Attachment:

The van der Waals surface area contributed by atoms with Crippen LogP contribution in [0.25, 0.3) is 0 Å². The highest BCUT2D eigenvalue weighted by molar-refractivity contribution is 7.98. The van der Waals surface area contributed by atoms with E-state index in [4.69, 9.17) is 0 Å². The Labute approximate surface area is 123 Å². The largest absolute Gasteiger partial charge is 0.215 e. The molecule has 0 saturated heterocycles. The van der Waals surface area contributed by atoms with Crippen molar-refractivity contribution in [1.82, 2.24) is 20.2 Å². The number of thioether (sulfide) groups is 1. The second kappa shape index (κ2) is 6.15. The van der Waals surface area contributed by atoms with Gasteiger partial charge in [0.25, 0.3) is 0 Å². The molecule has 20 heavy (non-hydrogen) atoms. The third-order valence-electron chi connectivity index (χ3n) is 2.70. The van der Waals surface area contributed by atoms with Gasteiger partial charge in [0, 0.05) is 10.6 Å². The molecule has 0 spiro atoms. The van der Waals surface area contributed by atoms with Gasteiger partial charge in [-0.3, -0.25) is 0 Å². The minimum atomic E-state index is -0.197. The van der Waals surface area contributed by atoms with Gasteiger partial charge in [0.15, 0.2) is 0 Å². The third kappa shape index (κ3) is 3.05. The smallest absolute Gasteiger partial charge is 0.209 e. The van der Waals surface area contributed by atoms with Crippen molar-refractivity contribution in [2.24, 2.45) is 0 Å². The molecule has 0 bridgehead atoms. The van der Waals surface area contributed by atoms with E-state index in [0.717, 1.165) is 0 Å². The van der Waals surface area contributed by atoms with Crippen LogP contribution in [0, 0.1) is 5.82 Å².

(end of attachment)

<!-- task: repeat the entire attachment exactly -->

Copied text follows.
The van der Waals surface area contributed by atoms with Crippen LogP contribution in [0.25, 0.3) is 0 Å². The highest BCUT2D eigenvalue weighted by molar-refractivity contribution is 7.98. The van der Waals surface area contributed by atoms with E-state index in [4.69, 9.17) is 0 Å². The Labute approximate surface area is 123 Å². The largest absolute Gasteiger partial charge is 0.215 e. The molecule has 0 saturated heterocycles. The van der Waals surface area contributed by atoms with Crippen molar-refractivity contribution in [1.82, 2.24) is 20.2 Å². The number of thioether (sulfide) groups is 1. The second kappa shape index (κ2) is 6.15. The van der Waals surface area contributed by atoms with Gasteiger partial charge in [0.25, 0.3) is 0 Å². The molecule has 20 heavy (non-hydrogen) atoms. The third-order valence-electron chi connectivity index (χ3n) is 2.70. The van der Waals surface area contributed by atoms with Gasteiger partial charge in [0, 0.05) is 10.6 Å². The molecule has 0 spiro atoms. The van der Waals surface area contributed by atoms with Gasteiger partial charge in [-0.3, -0.25) is 0 Å². The minimum atomic E-state index is -0.197. The van der Waals surface area contributed by atoms with Gasteiger partial charge in [0.15, 0.2) is 0 Å². The third kappa shape index (κ3) is 3.05. The smallest absolute Gasteiger partial charge is 0.209 e. The van der Waals surface area contributed by atoms with Crippen molar-refractivity contribution in [2.24, 2.45) is 0 Å². The molecule has 0 bridgehead atoms. The van der Waals surface area contributed by atoms with E-state index in [0.717, 1.165) is 0 Å². The van der Waals surface area contributed by atoms with Crippen LogP contribution in [0, 0.1) is 5.82 Å².